• p.s. even if we’re not confident in the precise division between within-study and among-study heterogeneity for most meta-analyses, that in itself is somewhat concerning. After all, it means we’re *not* confident that most of the heterogeneity is among studies. And unless we can be confident that most heterogeneity is among-study heterogeneity, I don’t think we can’t be confident in our ability to explain much of that heterogeneity.

    • p.p.s. My previous two comments, and the original post, would be wrong if there’s *bias* in the estimation of within-study vs. among-study heterogeneity. In particular, if for some reason my estimates of within-study heterogeneity are biased upwards by some substantial amount, that would invalidate the post. I don’t know of any reason to be concerned about that hypothetical possibility, but I’m not an expert on hierarchical random effects models. Are there circumstances in which one would expect the variance components estimates to be seriously biased?

  2. Hi,

    Very interesting. I would expect multiple effect sizes within a study to exist because the researchers had reason to believe varying some factor in the design would affect the effect size. If so perhaps not so surprising if the within-study heterogeneity estimate sometimes is large? (I don’t work in ecology, so perhaps this reasoning doesn’t apply here).

  3. Great post, Jeremy! The 50% figure does not surprise me in the least, for three reasons:

    a) Most investigators do not conduct pilot studies sufficient to estimate confidence intervals relative to sampling effort.
    b) Those who do often discover that to get below a 50% confidence interval limit, the sampling regime is so intense that they haven’t the staff, time or money to get there.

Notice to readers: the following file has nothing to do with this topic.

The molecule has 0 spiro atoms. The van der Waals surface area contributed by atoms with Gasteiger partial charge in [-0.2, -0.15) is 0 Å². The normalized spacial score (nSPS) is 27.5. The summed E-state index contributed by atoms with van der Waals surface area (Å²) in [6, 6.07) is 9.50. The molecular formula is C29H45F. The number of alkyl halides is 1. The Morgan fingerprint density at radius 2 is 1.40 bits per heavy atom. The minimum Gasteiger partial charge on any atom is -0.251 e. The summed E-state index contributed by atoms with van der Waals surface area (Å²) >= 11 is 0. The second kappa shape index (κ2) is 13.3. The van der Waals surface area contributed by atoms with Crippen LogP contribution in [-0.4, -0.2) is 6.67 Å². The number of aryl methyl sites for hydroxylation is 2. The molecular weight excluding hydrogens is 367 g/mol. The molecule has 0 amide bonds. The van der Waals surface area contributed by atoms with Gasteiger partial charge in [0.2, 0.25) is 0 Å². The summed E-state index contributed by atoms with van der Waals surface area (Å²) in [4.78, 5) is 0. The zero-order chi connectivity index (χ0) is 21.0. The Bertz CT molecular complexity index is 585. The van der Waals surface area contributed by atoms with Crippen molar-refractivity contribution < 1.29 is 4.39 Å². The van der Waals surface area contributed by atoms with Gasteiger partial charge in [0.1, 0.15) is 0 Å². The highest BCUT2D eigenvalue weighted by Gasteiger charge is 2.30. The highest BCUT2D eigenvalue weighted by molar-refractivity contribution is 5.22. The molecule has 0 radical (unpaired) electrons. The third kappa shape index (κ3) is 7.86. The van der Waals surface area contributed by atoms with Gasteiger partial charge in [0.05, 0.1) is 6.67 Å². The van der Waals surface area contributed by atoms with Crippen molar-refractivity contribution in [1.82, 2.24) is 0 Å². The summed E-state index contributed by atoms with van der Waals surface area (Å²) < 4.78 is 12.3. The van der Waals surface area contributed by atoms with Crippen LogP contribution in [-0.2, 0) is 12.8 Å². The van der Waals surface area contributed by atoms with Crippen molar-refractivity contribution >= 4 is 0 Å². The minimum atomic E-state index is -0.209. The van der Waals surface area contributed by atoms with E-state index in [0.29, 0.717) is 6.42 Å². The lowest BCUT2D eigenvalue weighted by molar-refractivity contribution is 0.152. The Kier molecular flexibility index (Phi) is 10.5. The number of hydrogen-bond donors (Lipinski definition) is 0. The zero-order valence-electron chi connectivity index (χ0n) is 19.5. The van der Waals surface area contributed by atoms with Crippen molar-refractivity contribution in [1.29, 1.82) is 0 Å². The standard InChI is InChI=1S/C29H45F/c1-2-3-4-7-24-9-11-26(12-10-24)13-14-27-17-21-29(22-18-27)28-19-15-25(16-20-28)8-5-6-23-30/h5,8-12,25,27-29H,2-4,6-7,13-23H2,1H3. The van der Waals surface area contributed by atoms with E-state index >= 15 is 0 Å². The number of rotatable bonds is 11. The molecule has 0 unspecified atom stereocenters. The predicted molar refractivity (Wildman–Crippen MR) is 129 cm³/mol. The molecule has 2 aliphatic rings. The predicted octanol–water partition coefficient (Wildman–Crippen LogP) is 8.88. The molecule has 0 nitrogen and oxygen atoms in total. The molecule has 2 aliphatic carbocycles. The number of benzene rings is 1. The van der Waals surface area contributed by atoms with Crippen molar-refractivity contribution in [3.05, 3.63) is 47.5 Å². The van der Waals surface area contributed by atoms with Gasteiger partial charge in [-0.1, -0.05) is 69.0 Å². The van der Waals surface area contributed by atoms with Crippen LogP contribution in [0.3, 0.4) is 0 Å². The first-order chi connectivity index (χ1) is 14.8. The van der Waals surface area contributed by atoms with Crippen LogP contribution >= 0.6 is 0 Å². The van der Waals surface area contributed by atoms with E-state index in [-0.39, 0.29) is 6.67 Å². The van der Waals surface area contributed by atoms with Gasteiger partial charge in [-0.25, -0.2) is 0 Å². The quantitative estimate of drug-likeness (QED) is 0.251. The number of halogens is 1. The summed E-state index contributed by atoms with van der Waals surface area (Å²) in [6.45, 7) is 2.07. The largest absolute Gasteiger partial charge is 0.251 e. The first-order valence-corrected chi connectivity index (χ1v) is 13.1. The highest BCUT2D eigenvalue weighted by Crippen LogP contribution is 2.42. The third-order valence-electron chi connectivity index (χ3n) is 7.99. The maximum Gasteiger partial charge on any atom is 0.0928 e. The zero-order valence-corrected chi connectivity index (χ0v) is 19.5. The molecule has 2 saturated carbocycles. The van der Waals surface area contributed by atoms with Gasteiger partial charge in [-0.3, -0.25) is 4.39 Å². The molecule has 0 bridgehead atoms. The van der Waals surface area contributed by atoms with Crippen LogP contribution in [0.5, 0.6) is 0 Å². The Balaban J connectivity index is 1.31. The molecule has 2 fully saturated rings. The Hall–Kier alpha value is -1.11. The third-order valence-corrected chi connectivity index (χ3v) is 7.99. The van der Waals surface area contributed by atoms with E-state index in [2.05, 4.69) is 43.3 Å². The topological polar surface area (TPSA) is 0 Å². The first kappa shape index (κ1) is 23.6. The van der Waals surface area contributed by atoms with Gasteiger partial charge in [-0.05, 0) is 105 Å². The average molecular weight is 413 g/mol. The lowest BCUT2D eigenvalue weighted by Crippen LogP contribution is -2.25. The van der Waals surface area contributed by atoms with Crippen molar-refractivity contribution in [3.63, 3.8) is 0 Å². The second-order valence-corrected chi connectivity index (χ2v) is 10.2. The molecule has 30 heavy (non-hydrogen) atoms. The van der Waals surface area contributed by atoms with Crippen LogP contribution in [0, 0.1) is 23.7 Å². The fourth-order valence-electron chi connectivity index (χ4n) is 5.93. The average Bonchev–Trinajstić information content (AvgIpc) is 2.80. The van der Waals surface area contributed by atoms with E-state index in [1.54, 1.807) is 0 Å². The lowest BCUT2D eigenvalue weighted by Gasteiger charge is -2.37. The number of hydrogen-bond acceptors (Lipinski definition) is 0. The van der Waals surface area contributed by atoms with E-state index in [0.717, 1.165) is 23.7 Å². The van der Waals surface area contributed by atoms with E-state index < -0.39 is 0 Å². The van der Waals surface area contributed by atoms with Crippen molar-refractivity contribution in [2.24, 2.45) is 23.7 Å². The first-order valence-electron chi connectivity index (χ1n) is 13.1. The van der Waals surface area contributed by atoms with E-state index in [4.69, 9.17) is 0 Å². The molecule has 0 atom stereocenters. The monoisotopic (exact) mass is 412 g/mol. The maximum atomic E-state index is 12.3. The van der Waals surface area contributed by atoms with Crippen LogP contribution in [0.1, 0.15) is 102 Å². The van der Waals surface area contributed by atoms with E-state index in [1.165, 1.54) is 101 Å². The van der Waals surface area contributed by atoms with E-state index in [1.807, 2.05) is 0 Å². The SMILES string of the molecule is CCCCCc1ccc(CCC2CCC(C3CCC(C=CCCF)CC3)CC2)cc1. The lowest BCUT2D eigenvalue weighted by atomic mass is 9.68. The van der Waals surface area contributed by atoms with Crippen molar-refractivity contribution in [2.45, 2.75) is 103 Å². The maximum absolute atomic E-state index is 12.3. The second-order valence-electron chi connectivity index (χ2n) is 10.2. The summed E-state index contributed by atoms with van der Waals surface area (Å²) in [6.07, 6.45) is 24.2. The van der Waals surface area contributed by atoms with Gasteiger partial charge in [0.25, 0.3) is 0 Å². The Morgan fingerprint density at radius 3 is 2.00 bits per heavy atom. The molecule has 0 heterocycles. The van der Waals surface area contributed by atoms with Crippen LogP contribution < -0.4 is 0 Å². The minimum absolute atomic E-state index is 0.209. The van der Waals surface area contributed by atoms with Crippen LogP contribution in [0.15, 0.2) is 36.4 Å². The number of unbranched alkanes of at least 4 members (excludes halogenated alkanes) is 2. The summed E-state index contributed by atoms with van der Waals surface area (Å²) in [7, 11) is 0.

c) Ergo, welcome to the mine field of meta-analyses concerning field data.

    It is safe to assume a significant number of studies generate data wherein the confidence intervals are so large, you could drive a truck through them. Thus, I am actually pleasantly surprised that only 50% of the heterogeneity in ecological meta-analyses is within studies. I’d have expected it to be greater.

    That said, while this kind of variation excludes most- if not all- quantitative assessments, one can certainly utilize these meta-analyses qualitatively, and for a rough indication of the real effect in nature.

    • Quibble: I actually disagree that pilot studies to estimate the sample size required for a given level of confidence are useful. I don’t think it’s useful to have very imprecise pilot estimates of population parameters. In large part because of your “b”–investigators already collect the most data they possibly can, given the time/staff/money available. And their choices of which questions to ask in the first place mostly aren’t dictated by considerations of sampling error. Rarely do ecologists decide “I’m going to work on question Y rather than question X, because I can obtain more precise estimates of population parameters if I study question Y.”

      • Good points, Jeremy. I agree that hypotheses often evolve & change over time. Perhaps I had not stated my case as clearly as I should have. I’ve made extensive use of the following text for the purpose of estimating sampling intensity relative to vegetation monitoring:


        Elzinga et al. provide several equations to estimate sampling intensity relative to confidence intervals. I have found these equations to be of good use. In essence, they communicate the number of transects and number of points per transect needed to estimate the actual occurrence of species/guilds/communities within a given site- i.e., sample. Thus, I misspoke when I described this as a means to estimate the number of samples needed to estimate a population parameter.

        In my most recent endeavor utilizing these equations, my study involved 40 sites- i.e., samples. However, subsequent analyses revealed I only needed 13 sites to estimate all population parameters of interest. Thus, I over-sampled. However, the estimates for sampling intensity remained valid, if that makes any sense.

        Even though I had over-sampled in the first year of study, this approach enabled me to reduce from 40 to 13 the number of sites evaluated over future years of data acquisition. That in turn imparted significant savings of time, effort & money.